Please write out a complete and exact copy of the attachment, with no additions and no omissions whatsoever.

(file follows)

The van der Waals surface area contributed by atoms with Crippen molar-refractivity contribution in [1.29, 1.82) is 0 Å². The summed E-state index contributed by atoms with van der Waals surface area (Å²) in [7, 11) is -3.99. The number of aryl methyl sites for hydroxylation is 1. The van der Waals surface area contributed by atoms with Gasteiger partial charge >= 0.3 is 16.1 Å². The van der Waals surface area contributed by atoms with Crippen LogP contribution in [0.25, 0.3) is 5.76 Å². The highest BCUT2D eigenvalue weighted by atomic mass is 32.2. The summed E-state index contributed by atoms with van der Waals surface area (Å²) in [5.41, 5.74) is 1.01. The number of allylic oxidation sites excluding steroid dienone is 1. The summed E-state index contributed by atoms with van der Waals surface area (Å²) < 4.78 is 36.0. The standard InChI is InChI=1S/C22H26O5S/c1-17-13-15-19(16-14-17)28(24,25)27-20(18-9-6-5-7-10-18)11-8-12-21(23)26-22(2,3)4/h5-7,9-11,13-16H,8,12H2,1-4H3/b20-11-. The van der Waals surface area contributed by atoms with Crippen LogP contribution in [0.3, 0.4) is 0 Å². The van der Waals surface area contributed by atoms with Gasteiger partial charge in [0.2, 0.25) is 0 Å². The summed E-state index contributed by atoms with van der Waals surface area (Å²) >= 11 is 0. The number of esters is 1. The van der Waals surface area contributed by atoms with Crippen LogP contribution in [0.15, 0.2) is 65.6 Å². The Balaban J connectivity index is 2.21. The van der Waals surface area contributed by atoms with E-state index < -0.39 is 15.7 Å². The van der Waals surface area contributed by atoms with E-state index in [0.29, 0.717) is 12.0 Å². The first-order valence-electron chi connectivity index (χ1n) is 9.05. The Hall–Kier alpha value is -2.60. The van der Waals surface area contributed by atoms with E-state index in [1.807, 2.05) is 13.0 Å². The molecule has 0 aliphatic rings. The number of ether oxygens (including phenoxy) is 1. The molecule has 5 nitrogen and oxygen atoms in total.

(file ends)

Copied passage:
The van der Waals surface area contributed by atoms with Crippen molar-refractivity contribution in [1.29, 1.82) is 0 Å². The summed E-state index contributed by atoms with van der Waals surface area (Å²) in [7, 11) is -3.99. The number of aryl methyl sites for hydroxylation is 1. The van der Waals surface area contributed by atoms with Gasteiger partial charge >= 0.3 is 16.1 Å². The van der Waals surface area contributed by atoms with Crippen LogP contribution in [0.25, 0.3) is 5.76 Å². The highest BCUT2D eigenvalue weighted by atomic mass is 32.2. The summed E-state index contributed by atoms with van der Waals surface area (Å²) in [5.41, 5.74) is 1.01. The number of allylic oxidation sites excluding steroid dienone is 1. The summed E-state index contributed by atoms with van der Waals surface area (Å²) < 4.78 is 36.0. The standard InChI is InChI=1S/C22H26O5S/c1-17-13-15-19(16-14-17)28(24,25)27-20(18-9-6-5-7-10-18)11-8-12-21(23)26-22(2,3)4/h5-7,9-11,13-16H,8,12H2,1-4H3/b20-11-. The van der Waals surface area contributed by atoms with Crippen LogP contribution in [0.3, 0.4) is 0 Å². The van der Waals surface area contributed by atoms with Gasteiger partial charge in [0.2, 0.25) is 0 Å². The summed E-state index contributed by atoms with van der Waals surface area (Å²) >= 11 is 0. The number of esters is 1. The van der Waals surface area contributed by atoms with Crippen LogP contribution in [0.15, 0.2) is 65.6 Å². The Balaban J connectivity index is 2.21. The van der Waals surface area contributed by atoms with E-state index < -0.39 is 15.7 Å². The van der Waals surface area contributed by atoms with E-state index in [0.29, 0.717) is 12.0 Å². The first-order valence-electron chi connectivity index (χ1n) is 9.05. The Hall–Kier alpha value is -2.60. The van der Waals surface area contributed by atoms with E-state index in [1.807, 2.05) is 13.0 Å². The molecule has 0 aliphatic rings. The number of ether oxygens (including phenoxy) is 1. The molecule has 5 nitrogen and oxygen atoms in total.